It makes the whole process so filthy and uncomfortable, and impossible to talk about. The few places where feminists are trying to break the menstruation taboo are, half the time, uncomfortably period-positive for me– I have nothing nice to say, ever, about this process, and I don’t like the idea that I have to “embrace” menstruation or else I’m just a puppet of the patriarchy, and no, it’s not better if I call it my “moon time.”
Okay, that sounds a little harsh– forgive me, I’m PMSing. I definitely think it’s true that the patriarchy encourages us to hate our periods simply because they’re some crazy gross woman-thing, and many women would be able to have neutral or pleasant relationships with their periods were it not for said patriarchy, but it’s also true that my period is 100% hell and menstruation is never going to be fun for everyone, no matter how much patriarchy we smash. It’s problematic that society has a hate-on for periods, and maybe 80% of that hate (or whatever) stems from truly objectionable “eww women are gross” thinking, which should be fought. But that other 20% comes from the ways that periods are, well, gross and unpleasant sometimes. Mine definitely is. But I’ve often found articles discussing periods in which the tone seemed to be that periods weren’t gross and unpleasant, which meant that the post defeated its own purpose– it sought to break down the taboo around menstruation and let women talk about their experiences, and yet made me and my experiences feel totally unwelcome.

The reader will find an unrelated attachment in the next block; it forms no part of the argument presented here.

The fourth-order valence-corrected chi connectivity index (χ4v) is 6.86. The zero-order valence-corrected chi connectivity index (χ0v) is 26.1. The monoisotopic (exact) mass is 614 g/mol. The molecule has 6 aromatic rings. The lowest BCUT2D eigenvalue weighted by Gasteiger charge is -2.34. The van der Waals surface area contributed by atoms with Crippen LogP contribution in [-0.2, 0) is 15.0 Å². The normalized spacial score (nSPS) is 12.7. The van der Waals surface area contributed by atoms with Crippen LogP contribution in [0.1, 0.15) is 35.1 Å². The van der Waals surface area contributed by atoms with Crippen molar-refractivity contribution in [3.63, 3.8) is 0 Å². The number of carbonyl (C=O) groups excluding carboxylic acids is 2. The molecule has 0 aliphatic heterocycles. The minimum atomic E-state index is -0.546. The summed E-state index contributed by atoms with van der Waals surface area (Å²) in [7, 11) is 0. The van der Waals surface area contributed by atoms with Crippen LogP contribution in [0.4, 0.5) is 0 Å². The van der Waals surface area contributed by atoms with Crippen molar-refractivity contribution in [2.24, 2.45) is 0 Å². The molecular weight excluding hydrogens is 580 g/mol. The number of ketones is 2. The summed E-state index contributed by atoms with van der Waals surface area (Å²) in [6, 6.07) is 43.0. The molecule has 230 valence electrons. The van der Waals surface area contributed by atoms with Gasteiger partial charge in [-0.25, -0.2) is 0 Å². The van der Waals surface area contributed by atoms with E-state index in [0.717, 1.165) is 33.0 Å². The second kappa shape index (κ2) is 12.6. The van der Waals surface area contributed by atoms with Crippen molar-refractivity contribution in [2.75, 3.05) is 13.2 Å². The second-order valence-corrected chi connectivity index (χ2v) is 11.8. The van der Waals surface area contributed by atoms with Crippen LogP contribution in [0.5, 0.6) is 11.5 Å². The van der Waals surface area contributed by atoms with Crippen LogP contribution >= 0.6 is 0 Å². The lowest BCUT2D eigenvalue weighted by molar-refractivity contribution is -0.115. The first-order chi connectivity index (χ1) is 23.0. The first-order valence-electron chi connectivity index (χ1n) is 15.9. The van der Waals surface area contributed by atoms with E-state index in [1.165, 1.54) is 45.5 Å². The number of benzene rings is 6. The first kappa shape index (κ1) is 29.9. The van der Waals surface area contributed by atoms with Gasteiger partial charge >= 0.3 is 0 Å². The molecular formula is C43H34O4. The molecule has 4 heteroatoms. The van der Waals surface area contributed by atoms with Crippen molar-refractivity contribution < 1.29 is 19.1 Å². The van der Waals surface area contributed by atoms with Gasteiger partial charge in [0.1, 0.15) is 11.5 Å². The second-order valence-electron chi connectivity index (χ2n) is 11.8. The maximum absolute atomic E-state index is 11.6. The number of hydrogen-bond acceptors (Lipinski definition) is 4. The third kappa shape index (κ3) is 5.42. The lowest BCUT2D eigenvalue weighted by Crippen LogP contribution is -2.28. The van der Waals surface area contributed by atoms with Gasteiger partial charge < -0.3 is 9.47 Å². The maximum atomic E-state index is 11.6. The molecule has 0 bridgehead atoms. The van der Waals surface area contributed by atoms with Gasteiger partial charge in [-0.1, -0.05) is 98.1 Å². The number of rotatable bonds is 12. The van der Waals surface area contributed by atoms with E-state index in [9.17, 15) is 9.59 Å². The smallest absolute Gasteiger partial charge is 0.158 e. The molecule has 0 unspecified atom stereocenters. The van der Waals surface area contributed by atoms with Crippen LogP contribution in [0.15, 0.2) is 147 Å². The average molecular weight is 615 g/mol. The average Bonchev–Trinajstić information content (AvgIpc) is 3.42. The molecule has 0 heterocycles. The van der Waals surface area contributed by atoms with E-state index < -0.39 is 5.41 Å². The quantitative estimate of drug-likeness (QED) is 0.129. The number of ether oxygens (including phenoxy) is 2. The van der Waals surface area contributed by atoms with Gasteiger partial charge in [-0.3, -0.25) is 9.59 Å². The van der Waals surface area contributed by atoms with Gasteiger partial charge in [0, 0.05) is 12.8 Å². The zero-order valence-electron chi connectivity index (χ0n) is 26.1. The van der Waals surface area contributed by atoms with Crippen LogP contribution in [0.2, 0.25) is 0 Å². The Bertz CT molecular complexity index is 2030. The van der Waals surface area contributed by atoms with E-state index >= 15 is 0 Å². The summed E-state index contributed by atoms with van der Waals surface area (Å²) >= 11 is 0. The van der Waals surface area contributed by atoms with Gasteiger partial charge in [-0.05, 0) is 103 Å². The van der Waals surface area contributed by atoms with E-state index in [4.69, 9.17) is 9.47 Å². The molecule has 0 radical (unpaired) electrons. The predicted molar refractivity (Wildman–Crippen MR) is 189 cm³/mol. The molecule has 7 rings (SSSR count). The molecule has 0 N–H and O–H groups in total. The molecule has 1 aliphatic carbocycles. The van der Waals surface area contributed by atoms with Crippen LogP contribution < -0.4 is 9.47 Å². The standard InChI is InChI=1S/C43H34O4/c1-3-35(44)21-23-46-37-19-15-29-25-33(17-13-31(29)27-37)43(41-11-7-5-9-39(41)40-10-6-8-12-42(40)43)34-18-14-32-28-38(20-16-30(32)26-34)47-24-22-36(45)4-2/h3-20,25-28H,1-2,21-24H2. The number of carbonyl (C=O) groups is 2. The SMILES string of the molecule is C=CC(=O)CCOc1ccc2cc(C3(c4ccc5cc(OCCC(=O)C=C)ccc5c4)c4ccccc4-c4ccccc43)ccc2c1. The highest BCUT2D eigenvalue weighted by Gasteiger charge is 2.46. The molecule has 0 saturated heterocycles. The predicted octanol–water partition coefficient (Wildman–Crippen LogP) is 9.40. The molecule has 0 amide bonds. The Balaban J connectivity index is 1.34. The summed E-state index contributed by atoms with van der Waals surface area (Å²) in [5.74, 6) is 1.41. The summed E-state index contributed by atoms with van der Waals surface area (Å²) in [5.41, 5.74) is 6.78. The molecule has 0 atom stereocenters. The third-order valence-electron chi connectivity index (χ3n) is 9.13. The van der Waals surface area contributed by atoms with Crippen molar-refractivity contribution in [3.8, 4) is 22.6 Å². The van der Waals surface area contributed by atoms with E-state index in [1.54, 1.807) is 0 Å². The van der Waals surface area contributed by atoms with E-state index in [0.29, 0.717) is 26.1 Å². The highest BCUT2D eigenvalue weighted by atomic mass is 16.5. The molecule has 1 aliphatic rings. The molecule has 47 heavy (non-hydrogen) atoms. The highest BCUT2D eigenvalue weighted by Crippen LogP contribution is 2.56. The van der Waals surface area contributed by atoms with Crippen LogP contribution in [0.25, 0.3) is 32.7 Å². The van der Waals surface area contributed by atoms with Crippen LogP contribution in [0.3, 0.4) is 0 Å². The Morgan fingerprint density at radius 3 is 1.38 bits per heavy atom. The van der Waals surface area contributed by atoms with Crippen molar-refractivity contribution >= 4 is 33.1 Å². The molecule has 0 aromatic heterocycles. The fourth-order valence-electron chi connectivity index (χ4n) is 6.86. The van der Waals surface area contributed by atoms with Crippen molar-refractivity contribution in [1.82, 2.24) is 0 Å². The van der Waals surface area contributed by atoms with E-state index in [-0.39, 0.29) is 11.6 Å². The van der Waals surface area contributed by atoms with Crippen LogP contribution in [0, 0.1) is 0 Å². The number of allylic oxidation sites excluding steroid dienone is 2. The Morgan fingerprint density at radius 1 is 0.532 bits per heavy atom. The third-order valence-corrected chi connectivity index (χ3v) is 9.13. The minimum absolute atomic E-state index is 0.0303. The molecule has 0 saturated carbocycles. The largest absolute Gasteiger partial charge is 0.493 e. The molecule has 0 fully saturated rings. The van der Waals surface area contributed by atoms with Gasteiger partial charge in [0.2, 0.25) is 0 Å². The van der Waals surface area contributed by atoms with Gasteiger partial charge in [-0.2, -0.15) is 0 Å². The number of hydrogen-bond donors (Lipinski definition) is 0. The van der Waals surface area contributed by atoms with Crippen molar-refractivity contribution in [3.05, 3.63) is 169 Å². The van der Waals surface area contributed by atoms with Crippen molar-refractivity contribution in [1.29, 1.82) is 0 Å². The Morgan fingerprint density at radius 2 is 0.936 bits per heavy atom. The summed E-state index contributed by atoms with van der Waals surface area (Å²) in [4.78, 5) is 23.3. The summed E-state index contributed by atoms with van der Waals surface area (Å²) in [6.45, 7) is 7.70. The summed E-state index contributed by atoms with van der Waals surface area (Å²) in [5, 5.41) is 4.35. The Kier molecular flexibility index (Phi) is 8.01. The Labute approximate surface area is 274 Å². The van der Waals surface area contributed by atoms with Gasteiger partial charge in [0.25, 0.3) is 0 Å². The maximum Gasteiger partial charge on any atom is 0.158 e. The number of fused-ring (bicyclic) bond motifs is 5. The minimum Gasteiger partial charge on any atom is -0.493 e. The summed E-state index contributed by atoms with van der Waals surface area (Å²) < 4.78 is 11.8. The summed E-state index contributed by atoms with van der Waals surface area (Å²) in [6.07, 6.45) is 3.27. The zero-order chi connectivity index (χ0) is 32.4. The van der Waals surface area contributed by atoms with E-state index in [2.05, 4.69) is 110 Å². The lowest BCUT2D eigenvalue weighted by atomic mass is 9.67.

The fact that all of my problems are in the pre-menstruation stage only complicates things more! I agree 100% with, for example, this feminism 101 post from Shakesville, which says the following:
Let’s put this shit to bed right now: Women don’t lose their minds when they have period-related irritability. It doesn’t lower their ability to reason; it lowers their patience and, hence, tolerance for bullshit. If an issue comes up a lot during “that time of the month,” that doesn’t mean she only cares about it once a month; it means she’s bothered by it all the time and lacks the capacity, once a month, to shove it down and bury it beneath six gulps of willful silence.